After the U.S. Bureau of Reclamation announced a 65% initial allocation for those growing operations south of the Delta in the Central Valley of California, Western Growers’ President and CEO Tom Nassif declared the allocation “defies logic.” Particularly since the announcement follows another notice that other parts of the Central Valley would receive100% initial allocations.
The unusually high levels of rain over the winter led growers to hope for a 100% allocation, Western Growers says. Key storage facilities like the San Luis Reservoir were filled to capacity.
“With record-level precipitation and flooding, and fear of more to come, a 65 percent Central Valley Project initial water allocation for farmers south of the Delta defies logic,” Nassif says. “While an improvement over the 0% to 5% allocations of the past three years, the stark reality is inescapably obvious: Regulatory actions are depriving farmers and millions of Californians dependent on the farm economy of their livelihoods.”
Are there any recourses for the growers affected? Perhaps.
If the U.S. Bureau of Allocation determines conditions are favorable, and that the Sierra snowpack melt rate is just right, these growers may get a higher allocation, says Dave Puglia, Western Growers’ Executive Vice President.
“[A snow melt that is] too fast means no increase to the allocation,” Puglia says. “A moderate and steady melt rate means they can bank on healthy flows of cold runoff into the summer. That’s good for salmon management operations at Shasta, which can in turn allow for additional water to be released for delivery south of the Delta.”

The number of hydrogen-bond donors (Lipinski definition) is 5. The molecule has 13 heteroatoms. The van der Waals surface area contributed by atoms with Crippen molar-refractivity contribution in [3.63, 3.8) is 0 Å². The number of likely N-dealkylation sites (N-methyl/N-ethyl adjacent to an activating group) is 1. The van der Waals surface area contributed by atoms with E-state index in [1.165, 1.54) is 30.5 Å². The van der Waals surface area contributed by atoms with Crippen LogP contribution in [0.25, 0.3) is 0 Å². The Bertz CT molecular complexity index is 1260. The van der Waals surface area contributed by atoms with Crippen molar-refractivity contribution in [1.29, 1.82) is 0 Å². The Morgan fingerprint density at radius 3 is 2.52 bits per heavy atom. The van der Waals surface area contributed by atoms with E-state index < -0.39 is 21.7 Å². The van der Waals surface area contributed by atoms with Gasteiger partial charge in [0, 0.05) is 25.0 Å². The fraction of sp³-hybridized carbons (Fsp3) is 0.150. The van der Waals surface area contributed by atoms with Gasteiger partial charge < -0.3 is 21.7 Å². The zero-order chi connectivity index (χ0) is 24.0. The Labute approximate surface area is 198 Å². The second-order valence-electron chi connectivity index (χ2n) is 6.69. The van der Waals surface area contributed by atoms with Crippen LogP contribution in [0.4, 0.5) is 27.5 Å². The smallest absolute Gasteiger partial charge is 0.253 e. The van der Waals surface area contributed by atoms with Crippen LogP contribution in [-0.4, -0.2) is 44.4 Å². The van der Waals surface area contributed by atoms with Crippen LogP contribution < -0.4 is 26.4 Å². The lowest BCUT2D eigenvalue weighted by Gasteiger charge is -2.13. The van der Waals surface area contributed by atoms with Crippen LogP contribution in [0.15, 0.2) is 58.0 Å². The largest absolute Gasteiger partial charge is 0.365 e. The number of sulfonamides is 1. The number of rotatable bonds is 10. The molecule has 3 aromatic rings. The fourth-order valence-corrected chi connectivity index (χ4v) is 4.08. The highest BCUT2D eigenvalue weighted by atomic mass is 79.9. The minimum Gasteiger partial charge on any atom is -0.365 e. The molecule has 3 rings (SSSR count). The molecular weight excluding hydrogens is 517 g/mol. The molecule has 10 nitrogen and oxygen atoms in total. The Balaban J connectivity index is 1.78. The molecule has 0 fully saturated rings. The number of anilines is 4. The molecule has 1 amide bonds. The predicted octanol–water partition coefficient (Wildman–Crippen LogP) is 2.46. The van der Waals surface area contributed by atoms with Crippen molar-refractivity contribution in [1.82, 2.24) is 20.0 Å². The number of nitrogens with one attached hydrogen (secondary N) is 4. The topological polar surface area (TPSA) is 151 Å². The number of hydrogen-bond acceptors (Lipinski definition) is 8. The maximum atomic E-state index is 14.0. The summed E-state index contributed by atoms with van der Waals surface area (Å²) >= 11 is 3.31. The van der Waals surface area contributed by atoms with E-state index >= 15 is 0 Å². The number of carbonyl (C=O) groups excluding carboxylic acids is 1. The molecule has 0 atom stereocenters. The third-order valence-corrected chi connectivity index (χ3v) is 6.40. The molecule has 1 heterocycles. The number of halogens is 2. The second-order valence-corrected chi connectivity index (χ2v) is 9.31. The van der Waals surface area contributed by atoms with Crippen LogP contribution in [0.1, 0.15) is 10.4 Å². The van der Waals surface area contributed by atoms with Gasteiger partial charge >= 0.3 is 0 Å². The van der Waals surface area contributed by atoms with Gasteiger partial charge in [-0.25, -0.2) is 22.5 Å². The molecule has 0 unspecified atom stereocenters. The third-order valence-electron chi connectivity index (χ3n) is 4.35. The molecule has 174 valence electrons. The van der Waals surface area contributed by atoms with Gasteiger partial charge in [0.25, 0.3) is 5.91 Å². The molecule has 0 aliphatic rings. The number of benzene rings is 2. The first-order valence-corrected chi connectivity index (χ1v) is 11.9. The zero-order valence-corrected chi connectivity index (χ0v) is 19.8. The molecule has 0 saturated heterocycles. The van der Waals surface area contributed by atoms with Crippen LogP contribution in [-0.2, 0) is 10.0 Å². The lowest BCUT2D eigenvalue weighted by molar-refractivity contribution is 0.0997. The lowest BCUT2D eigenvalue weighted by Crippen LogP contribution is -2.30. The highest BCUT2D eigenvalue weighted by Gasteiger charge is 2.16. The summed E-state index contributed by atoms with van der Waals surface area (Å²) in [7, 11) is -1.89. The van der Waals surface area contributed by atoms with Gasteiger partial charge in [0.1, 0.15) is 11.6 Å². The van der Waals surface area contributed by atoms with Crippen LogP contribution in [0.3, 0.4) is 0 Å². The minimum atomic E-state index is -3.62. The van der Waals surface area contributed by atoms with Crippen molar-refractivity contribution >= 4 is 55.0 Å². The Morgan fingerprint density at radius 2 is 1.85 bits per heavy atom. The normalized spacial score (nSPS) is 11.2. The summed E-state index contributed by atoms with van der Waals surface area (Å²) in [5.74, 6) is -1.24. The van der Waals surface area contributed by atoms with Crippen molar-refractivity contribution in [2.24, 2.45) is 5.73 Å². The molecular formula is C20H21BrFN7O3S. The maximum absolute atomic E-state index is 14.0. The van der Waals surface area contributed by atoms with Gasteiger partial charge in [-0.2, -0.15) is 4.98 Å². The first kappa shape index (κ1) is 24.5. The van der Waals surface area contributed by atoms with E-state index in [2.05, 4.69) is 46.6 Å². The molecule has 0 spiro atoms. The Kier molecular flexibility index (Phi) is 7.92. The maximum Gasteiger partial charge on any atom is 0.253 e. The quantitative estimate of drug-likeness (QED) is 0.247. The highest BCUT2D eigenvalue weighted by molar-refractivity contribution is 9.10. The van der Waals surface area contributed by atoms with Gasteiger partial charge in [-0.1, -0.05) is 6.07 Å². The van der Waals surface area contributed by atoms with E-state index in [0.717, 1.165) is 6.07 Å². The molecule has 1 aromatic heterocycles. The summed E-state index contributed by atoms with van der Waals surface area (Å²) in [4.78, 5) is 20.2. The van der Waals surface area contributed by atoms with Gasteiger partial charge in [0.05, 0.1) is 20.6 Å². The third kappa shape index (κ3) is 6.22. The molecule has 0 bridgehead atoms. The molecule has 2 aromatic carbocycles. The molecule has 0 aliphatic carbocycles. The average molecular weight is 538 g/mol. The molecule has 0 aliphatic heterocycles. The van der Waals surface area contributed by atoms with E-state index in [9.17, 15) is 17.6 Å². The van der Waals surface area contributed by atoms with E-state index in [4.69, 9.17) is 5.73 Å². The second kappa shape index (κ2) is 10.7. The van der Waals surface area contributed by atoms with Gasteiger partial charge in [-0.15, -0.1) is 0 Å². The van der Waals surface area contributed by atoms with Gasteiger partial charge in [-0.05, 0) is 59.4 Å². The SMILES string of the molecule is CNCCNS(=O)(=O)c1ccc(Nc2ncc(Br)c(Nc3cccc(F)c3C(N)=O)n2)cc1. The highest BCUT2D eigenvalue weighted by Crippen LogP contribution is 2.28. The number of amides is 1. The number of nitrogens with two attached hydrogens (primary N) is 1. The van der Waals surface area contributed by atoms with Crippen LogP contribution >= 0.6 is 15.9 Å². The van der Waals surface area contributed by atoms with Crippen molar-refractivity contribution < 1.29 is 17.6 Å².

A possible improved ruling doesn’t change the issues of this original ruling, however.
“The bottom line is that the initial allocation was delayed several weeks, frustrating growers who had to make planting decisions. Many of them can no longer adjust for a higher allocation,” Puglia says.
After this action from the U.S. Bureau of Reclamation, Western Growers is watching other agencies that will have an impact on water resources.
“I think the priority now is to closely monitor the analyses and actions of the California Water Resources Control Board and the federal and state fish agencies. Those agencies have worked to unnecessarily restrict water deliveries south of the Delta in recent years,” Puglia says.
Here is Nassif’s full statement:
With record-level precipitation and flooding, and fear of more to come, a 65% Central Valley Project initial water allocation for farmers south of the Delta defies logic. While an improvement over the 0% to 5% allocations of the past three years, the stark reality is inescapably obvious: Regulatory actions are depriving farmers and millions of Californians dependent on the farm economy of their livelihoods. Populations of the fish species these actions purportedly protect have not recovered, yet this year federal and state agencies will again redirect massive amounts of water out to sea while shorting farmers. Meanwhile, local water managers are struggling to create plans that comply with a state groundwater management law that prohibits excess pumping of groundwater while their main supply of water to recharge those basins continues to be throttled down.
It is time for California to get serious about the building of additional storage capacity, as directed by the voters in approving the 2014 water bond. It is equally important for our elected officials to work with the appropriate government agencies to remove the punitive and unjustified regulatory chains jeopardizing the future of thousands of California farmers and the economic and social vitality of millions of our fellow Californians.